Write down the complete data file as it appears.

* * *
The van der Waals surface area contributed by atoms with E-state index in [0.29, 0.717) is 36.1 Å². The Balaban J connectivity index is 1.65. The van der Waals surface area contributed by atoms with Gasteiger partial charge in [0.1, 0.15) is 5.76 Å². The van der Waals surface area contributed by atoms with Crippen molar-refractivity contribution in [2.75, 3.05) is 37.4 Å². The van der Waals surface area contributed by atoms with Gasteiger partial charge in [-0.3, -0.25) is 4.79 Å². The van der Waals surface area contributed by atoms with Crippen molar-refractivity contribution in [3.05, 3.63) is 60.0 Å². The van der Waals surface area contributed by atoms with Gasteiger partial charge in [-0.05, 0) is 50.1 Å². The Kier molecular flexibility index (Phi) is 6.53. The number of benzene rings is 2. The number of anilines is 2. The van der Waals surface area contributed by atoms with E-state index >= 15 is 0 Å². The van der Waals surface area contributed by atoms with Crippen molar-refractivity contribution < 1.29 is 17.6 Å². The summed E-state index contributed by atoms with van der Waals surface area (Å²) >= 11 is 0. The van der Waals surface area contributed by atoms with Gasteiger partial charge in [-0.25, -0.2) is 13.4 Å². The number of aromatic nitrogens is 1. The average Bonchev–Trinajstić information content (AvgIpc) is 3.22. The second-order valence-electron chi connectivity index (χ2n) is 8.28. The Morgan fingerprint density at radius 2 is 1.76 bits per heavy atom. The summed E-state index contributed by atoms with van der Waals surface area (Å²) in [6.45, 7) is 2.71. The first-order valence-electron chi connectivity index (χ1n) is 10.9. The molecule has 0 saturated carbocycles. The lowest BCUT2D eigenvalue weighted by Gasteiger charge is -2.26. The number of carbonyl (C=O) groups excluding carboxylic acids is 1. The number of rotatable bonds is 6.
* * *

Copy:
The van der Waals surface area contributed by atoms with E-state index in [0.29, 0.717) is 36.1 Å². The Balaban J connectivity index is 1.65. The van der Waals surface area contributed by atoms with Gasteiger partial charge in [0.1, 0.15) is 5.76 Å². The van der Waals surface area contributed by atoms with Crippen molar-refractivity contribution in [2.75, 3.05) is 37.4 Å². The van der Waals surface area contributed by atoms with Gasteiger partial charge in [-0.3, -0.25) is 4.79 Å². The van der Waals surface area contributed by atoms with Crippen molar-refractivity contribution in [3.05, 3.63) is 60.0 Å². The van der Waals surface area contributed by atoms with Gasteiger partial charge in [-0.05, 0) is 50.1 Å². The Kier molecular flexibility index (Phi) is 6.53. The number of benzene rings is 2. The number of anilines is 2. The van der Waals surface area contributed by atoms with E-state index >= 15 is 0 Å². The van der Waals surface area contributed by atoms with Crippen molar-refractivity contribution < 1.29 is 17.6 Å². The summed E-state index contributed by atoms with van der Waals surface area (Å²) >= 11 is 0. The van der Waals surface area contributed by atoms with Gasteiger partial charge in [-0.25, -0.2) is 13.4 Å². The number of aromatic nitrogens is 1. The average Bonchev–Trinajstić information content (AvgIpc) is 3.22. The second-order valence-electron chi connectivity index (χ2n) is 8.28. The Morgan fingerprint density at radius 2 is 1.76 bits per heavy atom. The summed E-state index contributed by atoms with van der Waals surface area (Å²) in [6.45, 7) is 2.71. The first-order valence-electron chi connectivity index (χ1n) is 10.9. The molecule has 0 saturated carbocycles. The lowest BCUT2D eigenvalue weighted by Gasteiger charge is -2.26. The number of carbonyl (C=O) groups excluding carboxylic acids is 1. The number of rotatable bonds is 6.